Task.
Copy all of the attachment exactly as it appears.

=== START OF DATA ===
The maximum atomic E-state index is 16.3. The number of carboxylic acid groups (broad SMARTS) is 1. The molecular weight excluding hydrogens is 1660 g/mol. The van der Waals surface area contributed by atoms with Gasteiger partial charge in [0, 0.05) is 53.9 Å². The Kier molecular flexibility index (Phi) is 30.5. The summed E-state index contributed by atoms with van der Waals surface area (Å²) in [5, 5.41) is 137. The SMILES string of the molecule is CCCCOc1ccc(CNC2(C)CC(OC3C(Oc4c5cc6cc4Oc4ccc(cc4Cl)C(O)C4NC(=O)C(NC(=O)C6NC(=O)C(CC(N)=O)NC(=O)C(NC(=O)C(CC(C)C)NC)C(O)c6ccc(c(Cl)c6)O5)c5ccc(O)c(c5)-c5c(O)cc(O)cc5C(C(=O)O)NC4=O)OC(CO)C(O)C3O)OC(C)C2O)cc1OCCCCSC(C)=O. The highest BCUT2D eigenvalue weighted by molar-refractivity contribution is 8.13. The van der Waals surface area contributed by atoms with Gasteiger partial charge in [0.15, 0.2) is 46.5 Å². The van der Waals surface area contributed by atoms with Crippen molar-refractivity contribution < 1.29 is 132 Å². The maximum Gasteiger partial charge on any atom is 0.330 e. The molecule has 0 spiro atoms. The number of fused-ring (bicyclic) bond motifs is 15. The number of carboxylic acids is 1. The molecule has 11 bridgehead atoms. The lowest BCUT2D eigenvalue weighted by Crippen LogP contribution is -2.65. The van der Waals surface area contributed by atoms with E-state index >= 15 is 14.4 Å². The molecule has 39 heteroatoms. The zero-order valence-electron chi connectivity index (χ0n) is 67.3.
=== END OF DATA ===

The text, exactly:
The maximum atomic E-state index is 16.3. The number of carboxylic acid groups (broad SMARTS) is 1. The molecular weight excluding hydrogens is 1660 g/mol. The van der Waals surface area contributed by atoms with Gasteiger partial charge in [0, 0.05) is 53.9 Å². The Kier molecular flexibility index (Phi) is 30.5. The summed E-state index contributed by atoms with van der Waals surface area (Å²) in [5, 5.41) is 137. The SMILES string of the molecule is CCCCOc1ccc(CNC2(C)CC(OC3C(Oc4c5cc6cc4Oc4ccc(cc4Cl)C(O)C4NC(=O)C(NC(=O)C6NC(=O)C(CC(N)=O)NC(=O)C(NC(=O)C(CC(C)C)NC)C(O)c6ccc(c(Cl)c6)O5)c5ccc(O)c(c5)-c5c(O)cc(O)cc5C(C(=O)O)NC4=O)OC(CO)C(O)C3O)OC(C)C2O)cc1OCCCCSC(C)=O. The highest BCUT2D eigenvalue weighted by molar-refractivity contribution is 8.13. The van der Waals surface area contributed by atoms with Gasteiger partial charge in [0.15, 0.2) is 46.5 Å². The van der Waals surface area contributed by atoms with Crippen molar-refractivity contribution < 1.29 is 132 Å². The maximum Gasteiger partial charge on any atom is 0.330 e. The molecule has 0 spiro atoms. The number of fused-ring (bicyclic) bond motifs is 15. The number of carboxylic acids is 1. The molecule has 11 bridgehead atoms. The lowest BCUT2D eigenvalue weighted by Crippen LogP contribution is -2.65. The van der Waals surface area contributed by atoms with E-state index >= 15 is 14.4 Å². The molecule has 39 heteroatoms. The zero-order valence-electron chi connectivity index (χ0n) is 67.3.